Authority to Impose Additional Periods of Probation: Justice Sandstrom said this proposal was drafted at the request of the Judicial Conference members at the June 2014 conference. Currently judges are limited to imposing only two terms of probation. This proposal would remove that limitation. Justice McEvers said this issue was discussed at the Commission on Alternatives to Incarceration, and she believes some members of the Commission would oppose this change since there is a push by the Commission to get people off of probation and out of the system. Judge Foughty, Judge Sonna Anderson and Judge Romanick spoke in favor of removing the limitation since it will give judges more discretion to impose additional probation rather than automatically sending someone to prison on a second probation violation. Judge Cruff said it is his belief that the change is necessary to effectuate any kind of re-entry court, such as the HOPE program. Judge Haskell moved that the Conference support a change in legislation to allow judges the discretion to impose more than two periods of probation. Seconded by Judge Webb. A roll call vote was taken and the motion passed by a vote of 41 yes, 6 no, and 2 members absent and not voting.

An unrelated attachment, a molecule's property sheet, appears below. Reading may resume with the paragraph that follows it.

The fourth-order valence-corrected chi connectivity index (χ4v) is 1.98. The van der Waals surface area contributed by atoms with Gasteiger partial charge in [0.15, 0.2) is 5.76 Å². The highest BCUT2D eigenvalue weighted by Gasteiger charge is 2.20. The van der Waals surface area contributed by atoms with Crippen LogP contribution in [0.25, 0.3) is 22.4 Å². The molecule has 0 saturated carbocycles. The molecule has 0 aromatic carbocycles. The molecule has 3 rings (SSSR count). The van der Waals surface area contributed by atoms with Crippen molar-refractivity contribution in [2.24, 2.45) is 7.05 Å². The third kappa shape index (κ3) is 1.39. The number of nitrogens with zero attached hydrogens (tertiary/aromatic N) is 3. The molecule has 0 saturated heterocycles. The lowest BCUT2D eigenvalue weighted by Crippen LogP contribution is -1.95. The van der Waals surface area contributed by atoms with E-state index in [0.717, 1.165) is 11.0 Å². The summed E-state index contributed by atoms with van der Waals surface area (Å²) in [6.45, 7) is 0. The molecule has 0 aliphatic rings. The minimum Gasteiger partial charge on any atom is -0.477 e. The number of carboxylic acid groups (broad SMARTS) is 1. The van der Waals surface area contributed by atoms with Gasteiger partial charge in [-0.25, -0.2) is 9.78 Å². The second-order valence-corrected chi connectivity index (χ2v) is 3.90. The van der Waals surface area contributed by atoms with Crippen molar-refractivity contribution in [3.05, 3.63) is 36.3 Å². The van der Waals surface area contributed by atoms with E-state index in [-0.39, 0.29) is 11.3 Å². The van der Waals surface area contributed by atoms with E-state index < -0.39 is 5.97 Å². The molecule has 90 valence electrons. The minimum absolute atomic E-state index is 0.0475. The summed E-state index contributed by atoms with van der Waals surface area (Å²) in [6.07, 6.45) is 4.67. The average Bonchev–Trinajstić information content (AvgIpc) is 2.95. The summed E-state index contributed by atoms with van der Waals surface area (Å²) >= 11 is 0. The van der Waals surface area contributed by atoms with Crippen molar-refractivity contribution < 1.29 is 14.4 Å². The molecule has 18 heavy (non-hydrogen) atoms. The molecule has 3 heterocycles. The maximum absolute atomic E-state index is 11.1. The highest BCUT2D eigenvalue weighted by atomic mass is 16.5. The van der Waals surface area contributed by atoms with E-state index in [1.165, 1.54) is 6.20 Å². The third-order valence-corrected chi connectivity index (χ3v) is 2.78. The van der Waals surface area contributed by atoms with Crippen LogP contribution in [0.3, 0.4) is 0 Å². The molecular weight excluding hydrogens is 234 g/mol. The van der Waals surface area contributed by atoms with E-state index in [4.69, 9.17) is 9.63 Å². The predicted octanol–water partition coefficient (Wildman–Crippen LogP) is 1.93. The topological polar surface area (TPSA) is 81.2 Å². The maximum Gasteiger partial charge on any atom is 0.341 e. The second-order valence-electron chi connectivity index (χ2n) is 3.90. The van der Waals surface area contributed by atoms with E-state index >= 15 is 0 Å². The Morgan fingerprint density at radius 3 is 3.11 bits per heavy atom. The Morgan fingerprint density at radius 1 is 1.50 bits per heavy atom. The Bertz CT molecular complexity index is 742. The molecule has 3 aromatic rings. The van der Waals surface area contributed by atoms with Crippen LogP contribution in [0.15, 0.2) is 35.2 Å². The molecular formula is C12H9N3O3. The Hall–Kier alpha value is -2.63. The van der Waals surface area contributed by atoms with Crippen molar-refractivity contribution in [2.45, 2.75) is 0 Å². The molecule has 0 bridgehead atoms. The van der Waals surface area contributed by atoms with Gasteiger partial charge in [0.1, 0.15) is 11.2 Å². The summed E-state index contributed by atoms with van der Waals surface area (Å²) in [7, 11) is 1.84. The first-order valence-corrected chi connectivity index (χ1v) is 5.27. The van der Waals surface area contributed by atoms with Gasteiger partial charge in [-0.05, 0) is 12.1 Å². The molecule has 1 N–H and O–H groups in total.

Interdisciplinary Committee on Problem-Solving Courts: Justice Sandstrom called upon Chief Justice VandeWalle to explain this proposal. Chief Justice VandeWalle said the proposal was drafted at his request. It would establish an interdisciplinary committee to be a central coordinating body to make recommendations to the Supreme Court on the establishment of new problem-solving courts. He said the committee’s focus will be on determining the viability of creating new courts, not control of existing drug courts. He said that problem-solving courts require the commitment of resources from two branches of government, and there needs to be a way for the two branches to work together from the outset to ensure that any new courts are sustainable. This item was presented for informational purposes only, and the Conference was not asked to take any action on it.